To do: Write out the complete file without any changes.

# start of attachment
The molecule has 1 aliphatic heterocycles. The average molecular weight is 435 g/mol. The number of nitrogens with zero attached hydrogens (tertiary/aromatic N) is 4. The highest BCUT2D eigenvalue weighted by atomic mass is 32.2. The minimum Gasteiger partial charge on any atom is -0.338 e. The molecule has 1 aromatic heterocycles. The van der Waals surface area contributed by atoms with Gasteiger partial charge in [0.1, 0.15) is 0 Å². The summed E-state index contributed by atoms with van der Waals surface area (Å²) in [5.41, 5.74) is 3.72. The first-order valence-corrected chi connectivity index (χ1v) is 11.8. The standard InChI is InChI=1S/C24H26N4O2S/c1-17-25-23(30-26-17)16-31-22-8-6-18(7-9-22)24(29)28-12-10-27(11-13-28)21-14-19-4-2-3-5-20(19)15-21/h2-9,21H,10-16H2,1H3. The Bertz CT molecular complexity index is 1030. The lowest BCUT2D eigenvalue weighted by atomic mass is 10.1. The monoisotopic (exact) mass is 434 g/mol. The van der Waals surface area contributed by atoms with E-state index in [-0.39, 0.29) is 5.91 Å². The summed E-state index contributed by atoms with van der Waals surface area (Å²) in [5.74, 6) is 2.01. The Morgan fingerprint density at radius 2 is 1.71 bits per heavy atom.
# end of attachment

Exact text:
The molecule has 1 aliphatic heterocycles. The average molecular weight is 435 g/mol. The number of nitrogens with zero attached hydrogens (tertiary/aromatic N) is 4. The highest BCUT2D eigenvalue weighted by atomic mass is 32.2. The minimum Gasteiger partial charge on any atom is -0.338 e. The molecule has 1 aromatic heterocycles. The van der Waals surface area contributed by atoms with Gasteiger partial charge in [0.1, 0.15) is 0 Å². The summed E-state index contributed by atoms with van der Waals surface area (Å²) in [5.41, 5.74) is 3.72. The first-order valence-corrected chi connectivity index (χ1v) is 11.8. The standard InChI is InChI=1S/C24H26N4O2S/c1-17-25-23(30-26-17)16-31-22-8-6-18(7-9-22)24(29)28-12-10-27(11-13-28)21-14-19-4-2-3-5-20(19)15-21/h2-9,21H,10-16H2,1H3. The Bertz CT molecular complexity index is 1030. The lowest BCUT2D eigenvalue weighted by atomic mass is 10.1. The monoisotopic (exact) mass is 434 g/mol. The van der Waals surface area contributed by atoms with E-state index in [-0.39, 0.29) is 5.91 Å². The summed E-state index contributed by atoms with van der Waals surface area (Å²) in [5.74, 6) is 2.01. The Morgan fingerprint density at radius 2 is 1.71 bits per heavy atom.